This past summer, the National Endowment for the Arts published a report that spotlighted some very disturbing trends. The percentage of Americans over 18 years of age who read novels for pleasure (as opposed to reading them for school assignments or work) has dropped like a stone in the past couple of decades.
In a survey of approximately 17,000 Americans (a pretty hefty sampling), it was determined that in the previous 12-month period, almost 97% of respondents had watched, on average, at least one hour of television per day. Nearly half of the respondents (46%) watched three or more hours daily.
But a whopping 55% of American adults did not read a single novel -- or even a short story -- in that entire year.
Scary, isn't it? In 2005 you will devote more time to clipping your toenails than most Americans will spend reading fiction.
Maybe that's why it's so difficult to refrain from rolling my eyes whenever a fellow writer, eager for adulation, attends an event, either online or in real life, and then looks around and huffs, "But these people are all writers. I was led to believe this thing was for readers."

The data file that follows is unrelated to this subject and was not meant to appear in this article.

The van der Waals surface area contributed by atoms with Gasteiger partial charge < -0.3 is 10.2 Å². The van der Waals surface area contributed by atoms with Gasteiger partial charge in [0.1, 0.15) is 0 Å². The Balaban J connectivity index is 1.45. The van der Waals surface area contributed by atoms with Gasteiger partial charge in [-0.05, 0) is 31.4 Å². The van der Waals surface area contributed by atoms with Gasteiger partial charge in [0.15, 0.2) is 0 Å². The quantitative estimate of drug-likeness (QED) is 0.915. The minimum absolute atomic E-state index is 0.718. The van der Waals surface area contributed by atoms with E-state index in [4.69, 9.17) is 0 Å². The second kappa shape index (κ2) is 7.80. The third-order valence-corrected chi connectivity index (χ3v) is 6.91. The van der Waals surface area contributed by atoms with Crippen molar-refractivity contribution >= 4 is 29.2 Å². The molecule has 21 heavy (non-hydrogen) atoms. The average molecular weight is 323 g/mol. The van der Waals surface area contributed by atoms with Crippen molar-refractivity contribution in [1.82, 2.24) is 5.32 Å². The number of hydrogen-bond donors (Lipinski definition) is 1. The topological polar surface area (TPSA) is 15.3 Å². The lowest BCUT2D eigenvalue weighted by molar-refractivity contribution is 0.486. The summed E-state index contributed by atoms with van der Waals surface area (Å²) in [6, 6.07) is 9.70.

Come on. Writers are the very best readers. Not even counting our stacks of reference materials and our towering piles of how-to-get-published books, I bet writers buy more books than anybody. We're talking, after all, about people who fell so deeply in love with reading that they are now driven to contribute to the world's supply of printed matter.
I know I'm buying, borrowing, and stealing* a lot more books now than I was four years ago, when I first started writing. That's because common sense tells me not to expect a good performance out of my imagination if I'm not providing it with adequate nourishment. So now I'm reading genres and authors I never bothered with before, simply to broaden my horizions.
Writers don't just read, they read a lot. And soon, we may be the only readers left. So let's treat each other -- and especially the aspiring authors among us -- with a little more respect, all right?
*Only from close friends and relatives; nobody who's likely to press charges.